The same day, the Secretary of State for Development, Francophonie and International Partnerships, Chrysoula Zacharopoulou, and the Permanent Representative of France to the OECD, Amélie de Montchalin, took part in a webinar organized by the Finance for Development Lab on the issues at stake at the upcoming Summit. On this occasion, four main objectives were announced, which will be followed up on by four working groups :

  • Restore fiscal space to countries facing short-term difficulties, especially the most indebted countries
  • Fostering private sector development in low-income countries
  • Encourage investment in "green" infrastructure for the energy transition in emerging and developing countries
  • Mobilize innovative financing for countries vulnerable to climate change.

In addition, a group of high-level experts, the One Planet Lab, will be responsible for formulating proposals to mobilize innovative sources of financing.

The Summit’s ambition is to bring together several agendas (climate, development, debt) and to propose innovative solutions to address these issues. It is part of a series of other international events that will take place during the year (G20, SDG Summit, COP28, etc.) and aims to push for concrete results on these occasions. In order to ensure its success, the organizers have expressed their interest in benefiting from the contributions of civil society and private sector actors.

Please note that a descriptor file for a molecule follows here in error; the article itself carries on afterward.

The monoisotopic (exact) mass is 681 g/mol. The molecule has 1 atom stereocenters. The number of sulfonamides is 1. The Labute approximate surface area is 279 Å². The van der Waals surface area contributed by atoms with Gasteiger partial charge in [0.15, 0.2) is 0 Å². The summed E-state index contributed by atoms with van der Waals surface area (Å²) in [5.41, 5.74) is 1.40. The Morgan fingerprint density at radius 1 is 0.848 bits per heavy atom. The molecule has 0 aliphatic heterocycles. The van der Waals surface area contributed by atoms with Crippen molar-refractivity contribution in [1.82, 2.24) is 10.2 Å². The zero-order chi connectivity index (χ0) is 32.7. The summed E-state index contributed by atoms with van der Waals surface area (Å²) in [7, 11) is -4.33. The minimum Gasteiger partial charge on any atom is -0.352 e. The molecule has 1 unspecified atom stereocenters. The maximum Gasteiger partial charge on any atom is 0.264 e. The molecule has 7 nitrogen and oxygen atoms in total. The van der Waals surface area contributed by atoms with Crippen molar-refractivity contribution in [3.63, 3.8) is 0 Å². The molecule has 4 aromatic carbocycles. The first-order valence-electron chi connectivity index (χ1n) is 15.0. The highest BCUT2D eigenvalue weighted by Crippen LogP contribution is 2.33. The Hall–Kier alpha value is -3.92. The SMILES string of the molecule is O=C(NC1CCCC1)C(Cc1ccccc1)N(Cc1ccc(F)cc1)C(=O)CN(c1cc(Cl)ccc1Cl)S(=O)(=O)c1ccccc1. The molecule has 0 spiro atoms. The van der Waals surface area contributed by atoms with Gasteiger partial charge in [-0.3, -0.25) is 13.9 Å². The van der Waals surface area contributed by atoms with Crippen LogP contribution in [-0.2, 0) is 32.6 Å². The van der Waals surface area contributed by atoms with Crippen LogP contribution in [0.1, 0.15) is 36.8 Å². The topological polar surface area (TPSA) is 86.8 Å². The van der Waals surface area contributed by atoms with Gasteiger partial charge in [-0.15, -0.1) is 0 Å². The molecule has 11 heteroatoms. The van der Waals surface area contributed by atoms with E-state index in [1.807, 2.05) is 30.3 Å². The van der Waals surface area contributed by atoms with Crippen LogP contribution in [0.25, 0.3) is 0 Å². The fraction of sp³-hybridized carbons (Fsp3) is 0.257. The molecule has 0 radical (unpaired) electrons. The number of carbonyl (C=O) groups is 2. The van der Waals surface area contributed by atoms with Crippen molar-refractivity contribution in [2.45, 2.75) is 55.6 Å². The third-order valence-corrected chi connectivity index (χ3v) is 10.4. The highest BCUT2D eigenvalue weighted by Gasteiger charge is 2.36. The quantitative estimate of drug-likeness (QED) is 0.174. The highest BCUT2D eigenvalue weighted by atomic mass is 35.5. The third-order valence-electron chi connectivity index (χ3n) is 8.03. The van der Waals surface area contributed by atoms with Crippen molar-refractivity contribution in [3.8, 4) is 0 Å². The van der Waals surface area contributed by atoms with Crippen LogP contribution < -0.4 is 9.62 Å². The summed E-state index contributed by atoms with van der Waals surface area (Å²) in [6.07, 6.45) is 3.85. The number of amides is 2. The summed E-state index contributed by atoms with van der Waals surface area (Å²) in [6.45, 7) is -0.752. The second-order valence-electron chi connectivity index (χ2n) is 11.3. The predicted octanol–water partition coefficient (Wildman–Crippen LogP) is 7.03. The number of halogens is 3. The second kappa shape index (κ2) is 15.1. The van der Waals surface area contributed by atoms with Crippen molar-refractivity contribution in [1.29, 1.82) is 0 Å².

The Summit is scheduled to take place on 22-23 June 2023 in Paris, as announced in a joint statement by the Franco-German Council of Ministers on January 22. The first day of the Summit will be punctuated by an opening ceremony, followed by 6 round tables, 30 branded events and over 50 parallel events. A closing ceremony will take place on the morning of June 23 to announce the conclusions of the Summit discussions.

Numerous leaders have already been confirmed, including Mia Mottley, Prime Minister of Barbados, Olaf Scholz, Chancellor of Germany, Filipe Nyusi, President of Mozambique, Luis Inacio Lula Da Silva, President of Brazil, and many others. Numerous representatives of international organizations, philanthropists and activists will also be present: Ajay Banga, President of the World Bank, Antonio Guterres, Secretary General of the United Nations, Ursula Von der Leyen, President of the European Commission, Vanessa Nakate, activist and UN Goodwill Ambassador, Melinda French Gates, philanthropist and co-founder of the Bill & Melinda Gates Foundation, and more.

The preparation of the summit is carried out by a high-level international steering committee composed of states and international organizations. It includes France, Barbados, South Africa, Germany, Brazil, China, the United Arab Emirates, the United States, India, Japan, the United Kingdom, Senegal, the European Commission, the United Nations Secretariat, the International Monetary Fund, the World Bank and the OECD.


Civil society campaigns

  • In its campaign "It’s time to make big polluters pay", CARE France calls on governments to tax the super profits of fossil fuel companies. A campaign available in English and French.